Being a parent is one of the most challenging tasks someone will ever face. Taking care of and bringing up a child creates a well of emotions only a parent can begin to fully comprehend. It is therefore understandable that parents sometimes become slightly over-enthusiastic when their son or daughter is performing and playing sports.
Sport also has a unique way of taking people on an emotional rollercoaster… and very often to the brink of tears! I know that if many of my friends, colleagues or family members had treated me the way that the team I support has done over the years… well, let’s just say we wouldn’t be speaking anymore!
So, combining the emotions of both parenthood and sports is bound to lead to some highly charged environments. I have seen perfectly sane, friendly people who I have known for years, turn into ‘touch line Mike Tysons’ at U9 youth football games! I have also witnessed people somehow think they know better than the experienced, qualified, fully trained youth coach who is attempting to do the very best for their child. Place that person in any other work situation and you’d be hard pressed to see that happening.
As Coaches, it is our job to educate the parents as much as the players. After all, we both want the same thing – for the child to have success (in whatever form) in their chosen sport. This has led me to jotting down the following tips which will hopefully help make sure that both groups of adults are moving in the same direction.
When anybody learns a new skill, mistakes are bound to happen. I still recall taking the wing mirror off my driving instructors car during my 13th lesson. Everyone who ever walked fell over numerous times before they could keep their balance long enough to move wherever they wanted to. Sports are no different. Yet for some reason, there are adults that feel children need to be controlled like a player in a FIFA computer game. They constantly tell them “move here, go there, do this, do that”. Most likely as that is what they have experienced previously themselves.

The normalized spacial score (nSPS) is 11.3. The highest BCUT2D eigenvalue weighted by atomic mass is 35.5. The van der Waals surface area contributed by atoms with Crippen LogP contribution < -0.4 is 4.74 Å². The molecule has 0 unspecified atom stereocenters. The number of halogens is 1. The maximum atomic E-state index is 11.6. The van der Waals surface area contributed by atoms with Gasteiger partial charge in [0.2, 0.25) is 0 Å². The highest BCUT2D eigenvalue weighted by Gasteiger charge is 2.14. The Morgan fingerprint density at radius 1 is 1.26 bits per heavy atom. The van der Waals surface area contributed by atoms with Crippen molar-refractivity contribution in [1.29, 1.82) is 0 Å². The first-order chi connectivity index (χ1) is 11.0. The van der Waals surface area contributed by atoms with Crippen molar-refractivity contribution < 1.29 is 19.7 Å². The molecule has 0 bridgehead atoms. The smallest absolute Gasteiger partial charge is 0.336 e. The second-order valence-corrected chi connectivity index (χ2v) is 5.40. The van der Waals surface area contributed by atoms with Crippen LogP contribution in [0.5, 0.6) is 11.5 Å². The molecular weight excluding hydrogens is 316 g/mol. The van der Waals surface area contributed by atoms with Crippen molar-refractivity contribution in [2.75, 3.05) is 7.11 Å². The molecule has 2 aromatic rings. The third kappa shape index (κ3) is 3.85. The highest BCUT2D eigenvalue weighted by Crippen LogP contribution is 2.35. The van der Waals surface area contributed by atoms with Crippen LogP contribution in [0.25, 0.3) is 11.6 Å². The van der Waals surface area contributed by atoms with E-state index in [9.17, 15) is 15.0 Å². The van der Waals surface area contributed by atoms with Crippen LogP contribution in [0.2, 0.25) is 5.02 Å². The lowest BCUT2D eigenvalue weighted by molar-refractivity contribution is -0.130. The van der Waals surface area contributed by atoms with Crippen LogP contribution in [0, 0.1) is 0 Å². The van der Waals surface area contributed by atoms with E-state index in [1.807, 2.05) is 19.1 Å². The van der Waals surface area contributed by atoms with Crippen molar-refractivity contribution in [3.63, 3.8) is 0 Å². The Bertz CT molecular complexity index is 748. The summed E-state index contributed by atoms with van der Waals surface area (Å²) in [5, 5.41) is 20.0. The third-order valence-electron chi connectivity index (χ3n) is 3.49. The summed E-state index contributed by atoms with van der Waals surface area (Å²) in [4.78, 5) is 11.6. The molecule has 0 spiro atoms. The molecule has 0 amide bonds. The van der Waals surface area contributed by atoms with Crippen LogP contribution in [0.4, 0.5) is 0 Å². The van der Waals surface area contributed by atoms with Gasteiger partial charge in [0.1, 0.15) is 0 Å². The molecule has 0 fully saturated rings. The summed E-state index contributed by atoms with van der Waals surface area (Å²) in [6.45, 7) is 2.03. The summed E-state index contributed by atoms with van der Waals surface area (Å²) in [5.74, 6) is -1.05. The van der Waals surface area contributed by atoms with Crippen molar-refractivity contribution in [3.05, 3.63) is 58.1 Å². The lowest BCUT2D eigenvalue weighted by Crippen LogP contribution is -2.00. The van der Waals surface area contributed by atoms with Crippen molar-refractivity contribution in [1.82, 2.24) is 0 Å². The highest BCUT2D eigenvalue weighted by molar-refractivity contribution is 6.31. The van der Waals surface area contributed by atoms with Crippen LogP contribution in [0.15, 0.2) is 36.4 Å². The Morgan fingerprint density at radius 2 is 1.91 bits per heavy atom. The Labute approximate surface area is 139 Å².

But let’s place that behaviour in another learning field – school. Picture the scenario; Little Jimmy is studying for his maths test. In school, the teacher provides the right amount of help to Jimmy, while giving him ample opportunity to learn from his own mistakes. While performing his ‘practice’, Jimmy is calm, relaxed and having a lot of success. He feels good that he can get a good score in the test.
Test day rolls around. As an experiment, the parents can sit in and watch. The test starts.
“Add it,” says Jimmy’s Dad. “Take it away. TAKE IT AWAY! MULTIPLY!!! MULTIPLY!!!!!!!!! NO, NO, NO…WHAT ARE YOU DOING?!”
I’m sure we would all agree that Jimmy’s score will probably be a lot lower than he had hoped. Yet this behaviour happens consistently at sport’s fields throughout the world.
Support your children by giving them the necessary positive support. If they make a great pass/shot/run/jump let them know. But give them the chance to make their own decisions, even if this leads to mistakes.
I find nothing more frustrating than a parent giving instructions to their child that contradicts what I am asking. I have 13 years of experience, have worked with players of all ages and levels, progressed children onto national level programs and aided young people into gaining nationally recognized qualifications. Despite this, I still have parents ‘coaching’ their children at home and during games.
If a child was to be taken to a music teacher to learn guitar, would the same thing happen? Unlikely. The music teacher is trusted to do what is right for the learner. The sports coach should be trusted also.
Everybody needs assistance in all walks of life. I have a social development coach that I use to help with my relationship building skills. I have a business mentor to provide guidance for growing my website and I have a professional trainer and fighter for my Muay Thai class. They are trusted to teach me what I need. If I have questions I ask them. But I don’t deviate from the guidance they give.
Your child’s sports coaches are in their role for a reason. Don’t bow down to Ugly Parent Syndrome. Give them the time (Rome wasn’t built in a day) and trust that they need, and they will repay it 10 times over.
Truth be told, I don’t think anyone one else really cares! One of the best things about being a parent is that you can empathise with others. If your main concern is your son or daughter’s performance on game day, chances are that the other parents feel the same way about their child. I don’t have any children, but I do have a sister who is a lot younger than me. I remember watching her perform at her school sports day and I was exactly the same, my eyes were focused solely on her and her performance. Although I knew there were other children running, they were not a blip on my radar.
You are not being judged on how your child performs. Let’s face it, if there are other parents doing that, are they really people whose opinion matters?!